Manhattan Transfer to play Valentine Theatre benefitWritten by Vicki L. Kroll | | firstname.lastname@example.org
Janis Siegel said The Manhattan Transfer is excited to come to town this month.
“We’re going to be in Toledo like four days after Jon’s [Hendricks] birthday. I was just thinking this morning I should write to my partners and say let’s find Jon and drag him on stage if he’s in town,” she said during a phone interview from New York City.
Siegel, Tim Hauser, Alan Paul and Cheryl Bentyne recorded “Birdland” for 1979’s “Extensions;” Hendricks, the father of vocalese — the setting of lyrics to jazz standards —penned words for the instrumental by Joe Zawinul.
“We had been doing some of [Jon’s] lyrics already. We had been doing ‘Birdland;’ we had been doing ‘I Want You to Be My Baby;’ we had been doing ‘Four Brothers,’ but that was the beginning of our personal relationship with Jon,” Siegel said.
The Transfer’s version of “Birdland” earned the group its first Grammy Award for best jazz fusion performance in 1980, and Siegel received a Grammy for best arrangement for voices.
Given that success, it was inevitable the quartet would work with the jazz legend who grew up in Toledo — and still has a home here — and went on to popularize vocalese alongside Dave Lambert and Annie Ross.
“We commissioned Jon to write a bunch of new lyrics, as well as some of the ones he already had,” Siegel said referring to 1985’s “Vocalese.” “He’s just a writer; I think he sits there and writes whatever he fancies, whatever speaks to him. I remember being fascinated by the process of him writing these incredibly complicated lyrics, these solos, and he described it as being a transcriber, that he just sat there and listened to the music until he heard the words in his mind.”
“Vocalese” received 12 Grammy nominations, and the foursome won in two categories — best jazz vocal performance and best arrangement for voices.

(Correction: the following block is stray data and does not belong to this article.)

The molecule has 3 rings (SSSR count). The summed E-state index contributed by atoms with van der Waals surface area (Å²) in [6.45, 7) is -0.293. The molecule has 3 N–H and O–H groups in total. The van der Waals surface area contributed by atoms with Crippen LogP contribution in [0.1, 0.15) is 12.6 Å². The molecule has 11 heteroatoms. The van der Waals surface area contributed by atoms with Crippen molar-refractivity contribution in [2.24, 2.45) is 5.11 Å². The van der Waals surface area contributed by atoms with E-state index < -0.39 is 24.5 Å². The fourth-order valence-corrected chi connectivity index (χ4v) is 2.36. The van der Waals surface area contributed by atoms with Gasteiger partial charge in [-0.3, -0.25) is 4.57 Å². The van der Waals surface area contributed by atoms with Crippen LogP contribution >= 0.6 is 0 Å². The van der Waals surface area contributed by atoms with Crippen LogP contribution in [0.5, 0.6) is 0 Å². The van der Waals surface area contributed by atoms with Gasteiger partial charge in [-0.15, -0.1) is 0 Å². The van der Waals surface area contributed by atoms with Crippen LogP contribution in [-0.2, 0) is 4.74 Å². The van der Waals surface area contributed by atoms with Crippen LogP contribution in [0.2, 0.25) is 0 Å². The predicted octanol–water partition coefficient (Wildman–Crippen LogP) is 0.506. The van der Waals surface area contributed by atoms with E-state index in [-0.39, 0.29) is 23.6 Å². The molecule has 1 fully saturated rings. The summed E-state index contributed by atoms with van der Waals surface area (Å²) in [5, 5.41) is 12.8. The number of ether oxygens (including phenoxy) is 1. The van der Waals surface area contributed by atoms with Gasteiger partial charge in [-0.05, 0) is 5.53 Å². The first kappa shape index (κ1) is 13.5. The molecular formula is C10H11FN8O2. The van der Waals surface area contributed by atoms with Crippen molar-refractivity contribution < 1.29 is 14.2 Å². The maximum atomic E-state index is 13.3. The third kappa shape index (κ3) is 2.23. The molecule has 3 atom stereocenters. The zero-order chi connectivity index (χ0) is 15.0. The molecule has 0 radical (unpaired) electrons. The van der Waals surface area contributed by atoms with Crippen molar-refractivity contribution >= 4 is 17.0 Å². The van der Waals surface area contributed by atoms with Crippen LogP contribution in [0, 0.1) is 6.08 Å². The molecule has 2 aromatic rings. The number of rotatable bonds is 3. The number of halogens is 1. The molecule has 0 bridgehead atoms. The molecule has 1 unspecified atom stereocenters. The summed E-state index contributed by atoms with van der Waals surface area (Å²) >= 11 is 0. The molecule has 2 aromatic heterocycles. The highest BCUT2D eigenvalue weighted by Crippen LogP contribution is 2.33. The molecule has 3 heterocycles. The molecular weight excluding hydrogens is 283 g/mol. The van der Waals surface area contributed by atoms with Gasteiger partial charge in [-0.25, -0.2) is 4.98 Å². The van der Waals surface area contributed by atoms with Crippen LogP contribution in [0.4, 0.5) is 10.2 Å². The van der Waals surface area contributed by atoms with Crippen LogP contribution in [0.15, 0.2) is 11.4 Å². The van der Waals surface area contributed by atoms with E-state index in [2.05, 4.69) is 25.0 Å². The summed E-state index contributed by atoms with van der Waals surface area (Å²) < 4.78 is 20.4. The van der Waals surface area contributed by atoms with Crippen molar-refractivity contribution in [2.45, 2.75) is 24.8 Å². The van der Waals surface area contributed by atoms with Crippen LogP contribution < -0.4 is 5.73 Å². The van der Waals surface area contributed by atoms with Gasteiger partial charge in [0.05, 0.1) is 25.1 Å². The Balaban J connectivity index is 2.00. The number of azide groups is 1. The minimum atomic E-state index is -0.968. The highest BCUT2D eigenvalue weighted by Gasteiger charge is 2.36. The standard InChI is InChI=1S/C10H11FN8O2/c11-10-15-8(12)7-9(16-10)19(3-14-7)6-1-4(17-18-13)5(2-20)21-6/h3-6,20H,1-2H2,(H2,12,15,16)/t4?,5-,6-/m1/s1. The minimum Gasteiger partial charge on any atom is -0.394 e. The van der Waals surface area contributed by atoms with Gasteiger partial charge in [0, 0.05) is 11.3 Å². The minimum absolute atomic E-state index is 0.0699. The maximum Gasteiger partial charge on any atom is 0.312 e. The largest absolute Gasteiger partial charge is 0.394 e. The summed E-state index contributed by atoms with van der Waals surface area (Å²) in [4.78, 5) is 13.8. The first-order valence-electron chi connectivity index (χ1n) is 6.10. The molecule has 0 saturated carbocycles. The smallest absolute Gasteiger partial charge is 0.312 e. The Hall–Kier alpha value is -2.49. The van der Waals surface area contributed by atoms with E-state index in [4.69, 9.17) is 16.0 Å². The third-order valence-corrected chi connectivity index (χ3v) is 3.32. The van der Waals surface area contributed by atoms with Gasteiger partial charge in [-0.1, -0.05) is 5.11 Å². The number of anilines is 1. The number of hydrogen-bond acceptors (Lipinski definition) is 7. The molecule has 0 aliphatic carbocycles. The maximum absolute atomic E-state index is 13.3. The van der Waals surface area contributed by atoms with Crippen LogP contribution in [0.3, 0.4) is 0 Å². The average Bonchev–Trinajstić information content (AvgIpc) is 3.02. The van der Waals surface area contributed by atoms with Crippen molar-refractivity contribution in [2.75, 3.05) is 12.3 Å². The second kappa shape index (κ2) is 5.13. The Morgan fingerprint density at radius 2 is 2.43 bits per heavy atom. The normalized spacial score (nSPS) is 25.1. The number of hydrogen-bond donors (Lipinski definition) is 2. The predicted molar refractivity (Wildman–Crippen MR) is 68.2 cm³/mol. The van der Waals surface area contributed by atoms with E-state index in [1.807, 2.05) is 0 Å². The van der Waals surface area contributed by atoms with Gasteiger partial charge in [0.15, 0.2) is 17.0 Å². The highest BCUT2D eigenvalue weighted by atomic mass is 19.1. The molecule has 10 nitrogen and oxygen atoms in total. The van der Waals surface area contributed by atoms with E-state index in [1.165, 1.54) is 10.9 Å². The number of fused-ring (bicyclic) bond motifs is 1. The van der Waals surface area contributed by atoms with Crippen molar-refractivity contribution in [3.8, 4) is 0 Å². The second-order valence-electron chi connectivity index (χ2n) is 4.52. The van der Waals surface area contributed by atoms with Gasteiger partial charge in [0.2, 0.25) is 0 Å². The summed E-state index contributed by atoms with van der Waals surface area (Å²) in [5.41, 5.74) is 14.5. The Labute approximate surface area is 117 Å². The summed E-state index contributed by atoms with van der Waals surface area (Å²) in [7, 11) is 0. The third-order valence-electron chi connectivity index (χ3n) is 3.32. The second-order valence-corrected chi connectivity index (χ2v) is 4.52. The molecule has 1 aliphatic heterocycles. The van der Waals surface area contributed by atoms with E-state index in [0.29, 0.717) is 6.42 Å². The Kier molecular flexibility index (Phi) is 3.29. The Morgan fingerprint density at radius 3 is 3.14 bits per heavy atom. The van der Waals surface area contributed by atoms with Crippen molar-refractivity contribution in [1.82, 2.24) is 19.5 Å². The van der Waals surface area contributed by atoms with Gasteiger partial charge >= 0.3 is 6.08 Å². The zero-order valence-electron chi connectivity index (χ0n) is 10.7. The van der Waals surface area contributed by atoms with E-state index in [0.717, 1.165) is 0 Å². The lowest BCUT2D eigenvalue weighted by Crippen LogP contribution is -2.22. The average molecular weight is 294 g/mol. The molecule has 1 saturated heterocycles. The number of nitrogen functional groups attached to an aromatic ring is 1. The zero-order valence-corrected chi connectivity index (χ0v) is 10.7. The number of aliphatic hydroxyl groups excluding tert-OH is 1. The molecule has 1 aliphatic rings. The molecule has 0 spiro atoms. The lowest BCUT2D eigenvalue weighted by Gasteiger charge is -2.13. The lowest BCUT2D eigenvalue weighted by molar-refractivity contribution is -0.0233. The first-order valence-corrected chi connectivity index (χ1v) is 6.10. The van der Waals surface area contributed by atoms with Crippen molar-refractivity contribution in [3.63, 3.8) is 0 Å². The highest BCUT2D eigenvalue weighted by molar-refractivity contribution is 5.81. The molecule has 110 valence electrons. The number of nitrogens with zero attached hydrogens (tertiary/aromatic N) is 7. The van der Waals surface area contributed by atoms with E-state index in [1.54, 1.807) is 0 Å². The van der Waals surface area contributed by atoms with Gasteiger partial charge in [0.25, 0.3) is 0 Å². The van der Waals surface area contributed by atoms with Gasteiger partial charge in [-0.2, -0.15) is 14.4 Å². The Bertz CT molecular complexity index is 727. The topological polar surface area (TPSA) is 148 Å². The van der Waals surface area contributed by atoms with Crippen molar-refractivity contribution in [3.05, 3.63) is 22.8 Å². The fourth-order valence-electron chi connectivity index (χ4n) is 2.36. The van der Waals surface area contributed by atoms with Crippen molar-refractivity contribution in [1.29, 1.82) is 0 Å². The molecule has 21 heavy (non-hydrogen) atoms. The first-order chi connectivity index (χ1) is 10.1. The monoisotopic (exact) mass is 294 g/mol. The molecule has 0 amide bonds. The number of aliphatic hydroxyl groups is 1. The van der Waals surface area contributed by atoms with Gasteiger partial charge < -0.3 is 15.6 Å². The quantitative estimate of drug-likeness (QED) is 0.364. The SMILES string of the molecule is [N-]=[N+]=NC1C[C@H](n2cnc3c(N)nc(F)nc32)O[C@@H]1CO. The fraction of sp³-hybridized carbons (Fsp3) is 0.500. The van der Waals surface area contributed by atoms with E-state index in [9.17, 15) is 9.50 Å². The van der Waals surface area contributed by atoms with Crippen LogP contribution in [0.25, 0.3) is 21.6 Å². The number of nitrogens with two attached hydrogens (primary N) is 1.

“The first time we heard the four-part harmony — that was pretty amazing. We just sat at the piano and laughed,” Siegel said. “When we painstakingly wrote out these parts, and then everybody learned it and then we sang it together, it was just thrilling. And I think that’s what people really respond to, actually, is the sound of that harmony.”
The Manhattan Transfer will bring that harmony known from hits “The Boy From New York City” and “Route 66” to the Valentine Theatre Sept. 20. Tickets for the performance that will benefit the theater are $250 and include a reception at 7 p.m. and the concert at 8 p.m., with dinner to follow.
Since 1972, the group has made a variety of recordings, including a children’s album called “The Manhattan Transfer Meets Tubby the Tuba” and a tribute to Louis Armstrong titled “The Spirit of St. Louis.”
“We are talking about this year doing a Chick Corea songbook,” Siegel said.
“I don’t want to get too metaphysical here, but I think there is a vibration that people respond to with harmony,” she said. “And that’s why there always was and there always will be this kind of singing no matter how technologically advanced we become. I think people will always want to raise their voices in song and want to hear other people do it.”
For more information, visit the Web site www.manhattantransfer.org.